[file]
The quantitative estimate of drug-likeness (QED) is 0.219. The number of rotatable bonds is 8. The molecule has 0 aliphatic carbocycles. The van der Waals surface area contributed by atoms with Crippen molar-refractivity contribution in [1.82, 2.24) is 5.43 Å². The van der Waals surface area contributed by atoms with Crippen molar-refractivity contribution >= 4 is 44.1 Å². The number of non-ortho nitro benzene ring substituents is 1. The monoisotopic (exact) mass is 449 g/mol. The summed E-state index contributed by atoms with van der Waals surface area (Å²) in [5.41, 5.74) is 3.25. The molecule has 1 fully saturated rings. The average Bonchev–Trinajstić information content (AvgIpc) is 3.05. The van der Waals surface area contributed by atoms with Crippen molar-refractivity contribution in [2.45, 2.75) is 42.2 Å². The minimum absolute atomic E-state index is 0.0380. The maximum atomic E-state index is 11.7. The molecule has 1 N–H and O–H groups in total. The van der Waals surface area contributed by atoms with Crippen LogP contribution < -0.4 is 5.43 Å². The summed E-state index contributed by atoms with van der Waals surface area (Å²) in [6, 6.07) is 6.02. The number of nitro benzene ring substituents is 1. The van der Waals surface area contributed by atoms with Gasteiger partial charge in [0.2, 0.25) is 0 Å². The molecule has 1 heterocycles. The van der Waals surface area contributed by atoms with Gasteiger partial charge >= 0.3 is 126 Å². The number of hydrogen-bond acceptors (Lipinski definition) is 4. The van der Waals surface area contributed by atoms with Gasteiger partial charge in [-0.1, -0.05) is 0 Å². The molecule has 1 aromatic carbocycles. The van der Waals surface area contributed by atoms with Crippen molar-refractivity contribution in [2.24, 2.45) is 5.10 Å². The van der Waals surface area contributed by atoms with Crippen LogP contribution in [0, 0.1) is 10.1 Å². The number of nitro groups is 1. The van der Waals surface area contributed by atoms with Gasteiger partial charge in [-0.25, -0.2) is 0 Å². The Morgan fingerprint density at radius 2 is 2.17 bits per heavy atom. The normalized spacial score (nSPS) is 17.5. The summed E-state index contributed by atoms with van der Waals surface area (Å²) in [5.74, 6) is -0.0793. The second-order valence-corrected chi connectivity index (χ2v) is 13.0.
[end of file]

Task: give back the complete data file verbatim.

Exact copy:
The quantitative estimate of drug-likeness (QED) is 0.219. The number of rotatable bonds is 8. The molecule has 0 aliphatic carbocycles. The van der Waals surface area contributed by atoms with Crippen molar-refractivity contribution in [1.82, 2.24) is 5.43 Å². The van der Waals surface area contributed by atoms with Crippen molar-refractivity contribution >= 4 is 44.1 Å². The number of non-ortho nitro benzene ring substituents is 1. The monoisotopic (exact) mass is 449 g/mol. The summed E-state index contributed by atoms with van der Waals surface area (Å²) in [5.41, 5.74) is 3.25. The molecule has 1 fully saturated rings. The average Bonchev–Trinajstić information content (AvgIpc) is 3.05. The van der Waals surface area contributed by atoms with Crippen molar-refractivity contribution in [2.45, 2.75) is 42.2 Å². The minimum absolute atomic E-state index is 0.0380. The maximum atomic E-state index is 11.7. The molecule has 1 N–H and O–H groups in total. The van der Waals surface area contributed by atoms with Crippen LogP contribution < -0.4 is 5.43 Å². The summed E-state index contributed by atoms with van der Waals surface area (Å²) in [6, 6.07) is 6.02. The number of nitro benzene ring substituents is 1. The van der Waals surface area contributed by atoms with Gasteiger partial charge in [0.2, 0.25) is 0 Å². The molecule has 1 heterocycles. The van der Waals surface area contributed by atoms with Gasteiger partial charge >= 0.3 is 126 Å². The number of hydrogen-bond acceptors (Lipinski definition) is 4. The van der Waals surface area contributed by atoms with Gasteiger partial charge in [-0.1, -0.05) is 0 Å². The molecule has 1 aromatic carbocycles. The van der Waals surface area contributed by atoms with Crippen molar-refractivity contribution in [2.24, 2.45) is 5.10 Å². The van der Waals surface area contributed by atoms with Crippen LogP contribution in [0, 0.1) is 10.1 Å². The number of nitro groups is 1. The van der Waals surface area contributed by atoms with Gasteiger partial charge in [-0.25, -0.2) is 0 Å². The Morgan fingerprint density at radius 2 is 2.17 bits per heavy atom. The normalized spacial score (nSPS) is 17.5. The summed E-state index contributed by atoms with van der Waals surface area (Å²) in [5.74, 6) is -0.0793. The second-order valence-corrected chi connectivity index (χ2v) is 13.0.